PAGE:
co-sponsored with the Bay Area Wine Society] A number of Santa Cruz Mountains vintners are in town for a trade tasting in the afternoon. Several have graciously agreed to join us to explore limited production wines from this appellation. We will swirl, sniff and sip then rate and rank 16 different wines from different parts of the AVA (I'll post the lineup as we get closer to the date). This follows our "Taste Off" format which we alternate bi-monthly. The results will then be posted on our
blog. We will also raffle off some vino and other goodies for those who preregister. As of now the line up we expect to be sampling includes:
Mount Eden (see this laudatory
article from the Wall Street Journal)
La Honda whose Cab won a double Gold at the SF Chronicle competition)
Heart o' the Mountain (whose estate vineyard was once owned by Alfred Hitchcock). Their Pinot Noir came in 2nd out of 267 Pinot Noirs from around the world at the 6th annual Pinot Noir Shootout hosted by Affairs of the Vine. It was also awarded 95 points by the expert tasting panel.)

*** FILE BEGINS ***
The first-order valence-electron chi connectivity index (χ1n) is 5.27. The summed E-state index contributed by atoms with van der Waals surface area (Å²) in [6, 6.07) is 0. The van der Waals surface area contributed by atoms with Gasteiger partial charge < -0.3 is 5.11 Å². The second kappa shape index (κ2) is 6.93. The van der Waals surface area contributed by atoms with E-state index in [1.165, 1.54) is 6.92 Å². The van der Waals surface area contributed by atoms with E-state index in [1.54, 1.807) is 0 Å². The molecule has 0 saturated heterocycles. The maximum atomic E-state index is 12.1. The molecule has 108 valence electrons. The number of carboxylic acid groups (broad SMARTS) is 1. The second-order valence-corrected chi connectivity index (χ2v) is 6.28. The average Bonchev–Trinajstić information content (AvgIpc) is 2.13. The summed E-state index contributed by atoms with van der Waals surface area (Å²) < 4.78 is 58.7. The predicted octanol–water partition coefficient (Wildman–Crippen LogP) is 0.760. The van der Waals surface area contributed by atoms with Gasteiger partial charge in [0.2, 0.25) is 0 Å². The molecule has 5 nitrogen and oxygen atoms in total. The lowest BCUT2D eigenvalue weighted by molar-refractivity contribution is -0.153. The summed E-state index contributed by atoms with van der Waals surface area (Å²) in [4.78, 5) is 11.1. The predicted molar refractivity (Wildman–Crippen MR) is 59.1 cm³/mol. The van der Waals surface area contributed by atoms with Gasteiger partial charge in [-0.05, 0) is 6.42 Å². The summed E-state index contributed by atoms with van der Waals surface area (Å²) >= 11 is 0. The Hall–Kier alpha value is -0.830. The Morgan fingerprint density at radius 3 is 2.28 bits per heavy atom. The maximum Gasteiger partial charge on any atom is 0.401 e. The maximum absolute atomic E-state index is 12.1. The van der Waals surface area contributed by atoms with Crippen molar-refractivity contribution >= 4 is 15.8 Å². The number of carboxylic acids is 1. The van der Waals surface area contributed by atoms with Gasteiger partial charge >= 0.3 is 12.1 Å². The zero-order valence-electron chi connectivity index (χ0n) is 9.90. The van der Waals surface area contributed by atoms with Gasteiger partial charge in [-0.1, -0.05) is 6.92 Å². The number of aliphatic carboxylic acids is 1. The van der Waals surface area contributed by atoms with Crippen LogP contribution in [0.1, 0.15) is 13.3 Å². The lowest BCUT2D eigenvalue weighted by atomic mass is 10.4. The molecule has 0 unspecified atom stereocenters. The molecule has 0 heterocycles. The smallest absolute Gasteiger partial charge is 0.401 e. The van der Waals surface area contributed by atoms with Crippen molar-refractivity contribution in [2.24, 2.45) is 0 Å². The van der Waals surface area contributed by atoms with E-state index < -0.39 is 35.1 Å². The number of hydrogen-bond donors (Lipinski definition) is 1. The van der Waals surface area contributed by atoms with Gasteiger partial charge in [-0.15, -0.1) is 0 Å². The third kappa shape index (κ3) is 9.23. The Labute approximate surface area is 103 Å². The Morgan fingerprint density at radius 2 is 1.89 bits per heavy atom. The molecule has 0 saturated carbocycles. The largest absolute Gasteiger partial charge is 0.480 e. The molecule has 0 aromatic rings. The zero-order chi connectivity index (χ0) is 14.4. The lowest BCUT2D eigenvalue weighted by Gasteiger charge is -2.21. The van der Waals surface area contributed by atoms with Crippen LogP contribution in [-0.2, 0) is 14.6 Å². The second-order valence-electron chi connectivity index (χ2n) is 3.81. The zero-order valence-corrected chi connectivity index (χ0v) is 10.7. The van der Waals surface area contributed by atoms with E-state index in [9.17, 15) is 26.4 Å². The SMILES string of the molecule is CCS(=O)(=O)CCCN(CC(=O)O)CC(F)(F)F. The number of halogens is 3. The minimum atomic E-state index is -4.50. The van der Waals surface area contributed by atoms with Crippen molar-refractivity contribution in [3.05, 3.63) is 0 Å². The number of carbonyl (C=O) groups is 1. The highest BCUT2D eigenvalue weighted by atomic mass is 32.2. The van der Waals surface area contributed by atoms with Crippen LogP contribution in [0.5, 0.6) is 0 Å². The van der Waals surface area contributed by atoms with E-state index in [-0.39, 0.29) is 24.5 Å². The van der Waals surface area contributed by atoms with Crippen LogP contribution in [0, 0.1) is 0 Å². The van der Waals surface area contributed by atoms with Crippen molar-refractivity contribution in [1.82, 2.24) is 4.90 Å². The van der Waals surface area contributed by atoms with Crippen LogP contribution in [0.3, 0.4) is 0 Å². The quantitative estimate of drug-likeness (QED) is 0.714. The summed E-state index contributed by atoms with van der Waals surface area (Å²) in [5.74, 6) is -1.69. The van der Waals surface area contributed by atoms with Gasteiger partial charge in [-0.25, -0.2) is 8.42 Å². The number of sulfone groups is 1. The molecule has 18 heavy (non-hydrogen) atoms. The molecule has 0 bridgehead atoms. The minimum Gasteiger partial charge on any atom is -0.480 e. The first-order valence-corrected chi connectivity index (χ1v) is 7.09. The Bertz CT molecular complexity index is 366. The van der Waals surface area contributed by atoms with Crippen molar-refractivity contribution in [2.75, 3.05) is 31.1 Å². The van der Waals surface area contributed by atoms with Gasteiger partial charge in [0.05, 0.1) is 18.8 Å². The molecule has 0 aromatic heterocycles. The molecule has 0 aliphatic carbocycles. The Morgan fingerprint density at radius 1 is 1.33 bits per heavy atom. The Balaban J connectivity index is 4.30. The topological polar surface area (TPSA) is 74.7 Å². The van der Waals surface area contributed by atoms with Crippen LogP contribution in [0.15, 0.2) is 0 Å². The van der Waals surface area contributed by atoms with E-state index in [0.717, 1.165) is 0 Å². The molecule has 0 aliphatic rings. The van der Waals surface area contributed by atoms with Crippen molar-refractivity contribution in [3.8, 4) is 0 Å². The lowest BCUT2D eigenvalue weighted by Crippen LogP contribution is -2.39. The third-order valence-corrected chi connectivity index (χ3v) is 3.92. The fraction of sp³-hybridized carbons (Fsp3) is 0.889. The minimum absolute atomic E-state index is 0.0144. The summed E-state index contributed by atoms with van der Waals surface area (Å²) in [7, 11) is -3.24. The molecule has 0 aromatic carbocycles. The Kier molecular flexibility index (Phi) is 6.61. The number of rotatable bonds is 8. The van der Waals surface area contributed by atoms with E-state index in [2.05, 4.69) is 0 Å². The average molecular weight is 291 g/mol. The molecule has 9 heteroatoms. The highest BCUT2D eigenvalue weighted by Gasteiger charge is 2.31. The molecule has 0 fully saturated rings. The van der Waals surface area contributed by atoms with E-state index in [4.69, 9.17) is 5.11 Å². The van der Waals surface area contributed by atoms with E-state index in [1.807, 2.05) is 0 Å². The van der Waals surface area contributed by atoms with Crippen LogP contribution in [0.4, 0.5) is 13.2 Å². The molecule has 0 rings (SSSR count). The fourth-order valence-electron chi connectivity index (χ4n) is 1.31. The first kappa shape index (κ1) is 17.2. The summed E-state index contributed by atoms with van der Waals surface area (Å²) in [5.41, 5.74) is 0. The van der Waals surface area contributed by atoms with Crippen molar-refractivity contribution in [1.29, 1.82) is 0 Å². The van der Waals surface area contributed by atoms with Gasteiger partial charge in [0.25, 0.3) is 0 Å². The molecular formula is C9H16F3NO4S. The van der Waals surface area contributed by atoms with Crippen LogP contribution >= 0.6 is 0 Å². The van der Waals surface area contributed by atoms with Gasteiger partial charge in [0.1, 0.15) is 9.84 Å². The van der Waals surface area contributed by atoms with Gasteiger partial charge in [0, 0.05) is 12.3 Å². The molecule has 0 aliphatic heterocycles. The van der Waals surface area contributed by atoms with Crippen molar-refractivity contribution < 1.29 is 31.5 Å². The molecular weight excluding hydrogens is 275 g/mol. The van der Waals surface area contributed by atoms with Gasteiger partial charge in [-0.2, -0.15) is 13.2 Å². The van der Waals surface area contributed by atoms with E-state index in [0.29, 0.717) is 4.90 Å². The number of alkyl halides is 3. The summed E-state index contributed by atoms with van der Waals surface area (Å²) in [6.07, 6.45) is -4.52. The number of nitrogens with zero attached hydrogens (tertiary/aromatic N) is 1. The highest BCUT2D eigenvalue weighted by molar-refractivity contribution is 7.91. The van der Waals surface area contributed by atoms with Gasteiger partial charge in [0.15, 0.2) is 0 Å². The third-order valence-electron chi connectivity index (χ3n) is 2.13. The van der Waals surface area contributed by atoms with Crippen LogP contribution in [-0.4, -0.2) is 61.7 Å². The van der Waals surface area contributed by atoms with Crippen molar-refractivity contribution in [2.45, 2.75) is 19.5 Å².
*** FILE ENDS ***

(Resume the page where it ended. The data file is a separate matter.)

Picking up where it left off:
Vine Hill Hot and cold nibbles will be also served that pair with the wines. And the gallery has retained a piano player to add to the mood. The Santa Cruz Mountains has been recognized as a premium wine producing region since the late 1800's when local winegrowers first began to win acclaim for their wines in national and international competitions. Few of these original wineries survived prohibition, but many new wineries have developed since the 1940's. In 1981 the Santa Cruz Mountains Viticultural Appellation became federally recognized, one of the first American Viticultural Areas to be defined by geophysical and climatic factors. The appellation encompasses the Santa Cruz Mountain range, from Half Moon Bay in the north, to Mount Madonna in the south. The east and west boundaries are defined by elevation, extending down to 800 feet in the east and 400 feet in the west. The number of wineries and the acreage planted in the Santa Cruz Mountains has increased dramatically in recent years as the area has become recognized as a unique grape-growing region. The individual microclimates, marine influence, mountain terrain, distinctive soils, and low crop levels, all contribute to the production of intensely concentrated fruit. There are now over 70 small, family-owned wineries in the region. The small size of these operations allows the winemakers the opportunity to handcraft their wines and to maximize the potential of the grapes. The same spirit of innovation, independence, and determination that distinguished the great winemakers of the 19th century lives on today.